HomeLearning CenterOnly West Virginia Is Worse. SC Women Lawmakers Encourage Others to Take a Chance on Politics

Only West Virginia Is Worse. SC Women Lawmakers Encourage Others to Take a Chance on Politics

Originally published by Win Hammond for Carolina News and Reporter

Sen. Katrina Shealy was elected to the state Senate 11 years ago. She was then the only woman.

“There were 45 men – then me,” Shealy recently told a group of women in Columbia. “I wasn’t nearly as scared of them as they were of me, because I don’t think they knew what to do with me. I still don’t think they know what they’re doing. But that’s another story.”

The Lexington Republican is the “mama” of the state’s five “sister senators.” The women have earned international coverage for temporarily blocking the South Carolina legislature’s 6-week abortion ban.

The five senators are the only women in the Senate. Along with the 20 women representatives in the House, they make up 14.7% of state legislators. That’s despite more than half the state’s population being women.

The women say that has to change.

“We are now 49 in the nation (in the number of) of women elected officials,” said sister Sen. Sandy Senn, R-Charleston. “We’re last only to West Virginia. They fall behind us. That’s kind of sad, isn’t it?”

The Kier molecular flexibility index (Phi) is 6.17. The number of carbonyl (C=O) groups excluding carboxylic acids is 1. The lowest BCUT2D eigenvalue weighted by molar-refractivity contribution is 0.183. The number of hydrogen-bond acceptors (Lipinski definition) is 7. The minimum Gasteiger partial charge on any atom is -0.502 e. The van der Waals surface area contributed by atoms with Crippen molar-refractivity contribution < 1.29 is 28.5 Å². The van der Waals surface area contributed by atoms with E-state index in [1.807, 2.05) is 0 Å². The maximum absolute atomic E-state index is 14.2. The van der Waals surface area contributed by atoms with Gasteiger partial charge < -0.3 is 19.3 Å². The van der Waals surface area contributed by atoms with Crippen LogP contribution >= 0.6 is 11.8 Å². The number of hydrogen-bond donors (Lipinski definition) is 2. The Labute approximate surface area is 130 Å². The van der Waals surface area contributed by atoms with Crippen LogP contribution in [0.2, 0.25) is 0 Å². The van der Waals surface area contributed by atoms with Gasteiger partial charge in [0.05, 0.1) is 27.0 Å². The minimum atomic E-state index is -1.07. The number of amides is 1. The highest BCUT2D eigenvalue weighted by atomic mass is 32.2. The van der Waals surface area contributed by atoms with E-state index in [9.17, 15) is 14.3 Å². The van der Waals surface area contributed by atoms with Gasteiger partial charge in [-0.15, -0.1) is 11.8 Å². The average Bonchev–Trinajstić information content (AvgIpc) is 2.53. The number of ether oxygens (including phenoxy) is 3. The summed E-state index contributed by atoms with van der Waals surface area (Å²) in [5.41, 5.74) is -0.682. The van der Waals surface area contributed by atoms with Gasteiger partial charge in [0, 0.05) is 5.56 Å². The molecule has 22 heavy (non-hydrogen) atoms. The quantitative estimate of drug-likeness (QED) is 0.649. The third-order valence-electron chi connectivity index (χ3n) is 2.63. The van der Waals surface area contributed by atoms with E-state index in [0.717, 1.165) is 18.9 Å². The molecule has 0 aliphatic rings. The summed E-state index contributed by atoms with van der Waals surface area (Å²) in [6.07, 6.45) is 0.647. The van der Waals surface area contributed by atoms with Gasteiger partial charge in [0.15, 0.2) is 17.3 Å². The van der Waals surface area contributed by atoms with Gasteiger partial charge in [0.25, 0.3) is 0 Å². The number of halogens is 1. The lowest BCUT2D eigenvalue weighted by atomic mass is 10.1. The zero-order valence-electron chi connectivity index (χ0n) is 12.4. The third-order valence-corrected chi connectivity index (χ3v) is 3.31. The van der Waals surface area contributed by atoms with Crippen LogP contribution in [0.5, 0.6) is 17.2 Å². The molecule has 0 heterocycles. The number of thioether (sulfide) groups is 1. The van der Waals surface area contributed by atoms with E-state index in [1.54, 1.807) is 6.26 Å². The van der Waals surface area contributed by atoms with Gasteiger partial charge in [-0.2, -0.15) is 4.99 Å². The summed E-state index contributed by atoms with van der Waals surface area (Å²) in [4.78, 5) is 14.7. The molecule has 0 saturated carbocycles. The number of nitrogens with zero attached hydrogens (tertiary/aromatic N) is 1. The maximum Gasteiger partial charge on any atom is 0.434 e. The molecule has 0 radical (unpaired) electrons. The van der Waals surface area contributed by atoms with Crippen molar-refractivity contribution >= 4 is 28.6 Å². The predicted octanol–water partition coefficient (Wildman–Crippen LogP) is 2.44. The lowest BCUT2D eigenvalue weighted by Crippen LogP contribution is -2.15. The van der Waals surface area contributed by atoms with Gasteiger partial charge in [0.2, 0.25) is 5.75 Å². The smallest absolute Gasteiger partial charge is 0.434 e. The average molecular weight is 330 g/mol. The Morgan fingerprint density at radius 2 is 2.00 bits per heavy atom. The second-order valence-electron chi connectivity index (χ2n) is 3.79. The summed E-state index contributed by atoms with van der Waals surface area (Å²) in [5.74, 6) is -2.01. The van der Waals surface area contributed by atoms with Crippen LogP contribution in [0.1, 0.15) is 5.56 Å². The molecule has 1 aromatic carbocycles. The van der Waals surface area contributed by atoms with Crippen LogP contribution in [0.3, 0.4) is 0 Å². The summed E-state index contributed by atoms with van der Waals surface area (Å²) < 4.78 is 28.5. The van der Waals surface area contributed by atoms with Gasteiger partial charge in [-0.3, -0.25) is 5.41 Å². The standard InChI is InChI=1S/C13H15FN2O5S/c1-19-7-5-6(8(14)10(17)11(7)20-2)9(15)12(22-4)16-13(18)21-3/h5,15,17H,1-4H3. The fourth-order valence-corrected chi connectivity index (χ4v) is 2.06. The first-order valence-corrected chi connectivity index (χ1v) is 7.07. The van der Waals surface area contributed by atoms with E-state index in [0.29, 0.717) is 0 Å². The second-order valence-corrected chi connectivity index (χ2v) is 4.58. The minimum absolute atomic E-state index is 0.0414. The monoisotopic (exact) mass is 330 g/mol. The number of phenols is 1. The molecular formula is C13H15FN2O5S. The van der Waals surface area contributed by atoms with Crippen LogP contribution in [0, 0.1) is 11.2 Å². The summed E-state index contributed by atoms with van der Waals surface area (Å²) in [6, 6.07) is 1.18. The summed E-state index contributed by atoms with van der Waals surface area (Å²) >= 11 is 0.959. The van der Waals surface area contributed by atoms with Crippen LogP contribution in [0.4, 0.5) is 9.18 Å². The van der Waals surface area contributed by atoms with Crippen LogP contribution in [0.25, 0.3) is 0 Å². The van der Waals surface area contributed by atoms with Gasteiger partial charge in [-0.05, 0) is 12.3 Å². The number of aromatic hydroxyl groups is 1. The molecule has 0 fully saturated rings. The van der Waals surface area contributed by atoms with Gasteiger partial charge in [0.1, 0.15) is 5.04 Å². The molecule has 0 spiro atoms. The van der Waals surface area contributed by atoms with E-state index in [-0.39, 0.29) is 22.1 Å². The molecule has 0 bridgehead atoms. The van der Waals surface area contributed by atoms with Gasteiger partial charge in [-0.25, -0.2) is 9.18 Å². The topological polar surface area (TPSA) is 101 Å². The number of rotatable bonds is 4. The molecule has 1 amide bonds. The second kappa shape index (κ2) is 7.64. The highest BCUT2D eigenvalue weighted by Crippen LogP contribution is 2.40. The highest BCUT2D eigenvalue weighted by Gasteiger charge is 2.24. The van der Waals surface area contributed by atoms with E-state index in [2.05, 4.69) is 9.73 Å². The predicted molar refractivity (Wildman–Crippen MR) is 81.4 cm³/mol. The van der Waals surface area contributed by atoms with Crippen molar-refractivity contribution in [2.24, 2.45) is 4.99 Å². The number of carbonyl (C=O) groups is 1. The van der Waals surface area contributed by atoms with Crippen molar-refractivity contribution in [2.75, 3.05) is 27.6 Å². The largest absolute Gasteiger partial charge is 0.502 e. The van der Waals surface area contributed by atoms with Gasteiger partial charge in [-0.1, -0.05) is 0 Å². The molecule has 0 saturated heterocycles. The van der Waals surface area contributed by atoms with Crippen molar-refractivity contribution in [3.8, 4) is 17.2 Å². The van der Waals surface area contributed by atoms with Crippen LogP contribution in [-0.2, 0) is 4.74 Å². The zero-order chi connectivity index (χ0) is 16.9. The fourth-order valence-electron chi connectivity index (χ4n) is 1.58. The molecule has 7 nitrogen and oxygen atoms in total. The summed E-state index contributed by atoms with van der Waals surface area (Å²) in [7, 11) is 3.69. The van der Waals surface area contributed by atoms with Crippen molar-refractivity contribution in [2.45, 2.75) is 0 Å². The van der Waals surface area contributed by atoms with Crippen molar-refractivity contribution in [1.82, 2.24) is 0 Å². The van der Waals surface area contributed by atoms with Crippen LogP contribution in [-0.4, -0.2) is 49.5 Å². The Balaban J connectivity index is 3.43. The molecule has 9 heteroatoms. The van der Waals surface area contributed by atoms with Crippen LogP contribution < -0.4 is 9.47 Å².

Leaders from across the state met in Columbia on Tuesday for the S.C. Women in Leadership dinner to honor the sister senators with a Leadership Legacy Award.

S.C. Ports President and CEO Barbara Melvin received the nonprofit’s Leading Woman Award. And freshman state Rep. Heather Bauer, D-Richland, was given its Rising Star Award.

Melvin is the first woman to lead a Top 10 U.S. container port. She became the agency’s CEO in July 2022 after more than 20 years working there.

She earned notoriety for serving as the lead staff person on the Charleston Harbor Deepening Project, which made Charleston the deepest harbor on the East Coast, at 52 feet.

Melvin said her success would have been impossible had she not taken risks in face of opposition. One obstruction to her path in politics and business was simply being a woman, she said.

“I would venture to guess that there are women here in this room interested in obtaining a leadership position (and) that they may be doubting their readiness or their capabilities,” Melvin said. “So let me be the one to tell you, ‘Do it anyway.’”

Bauer faced similar opposition, not just in her political career but her entire life, she said.

She was a first-generation college student, and her single mother drove a bus to support her and four younger brothers.

Bauer ran three times with “minimal financial resources,” and won in 2022 against 10-year Republican incumbent Kirkman Finlay. In her first session, she worked across the aisle to help secure $1.6 million for new projects in Columbia.

Bauer also fought against the 6-week abortion ban in the House.

The sister senators separately this month were named winners of the John F. Kennedy Profile in Courage prize, which honors humanistic political achievements and human rights advocacy.

Past recipients include former President Barack Obama and lawmakers Nancy Pelosi and the late John Lewis.

“Me and my four sister senators will stand together,” Shealy said of the prize.

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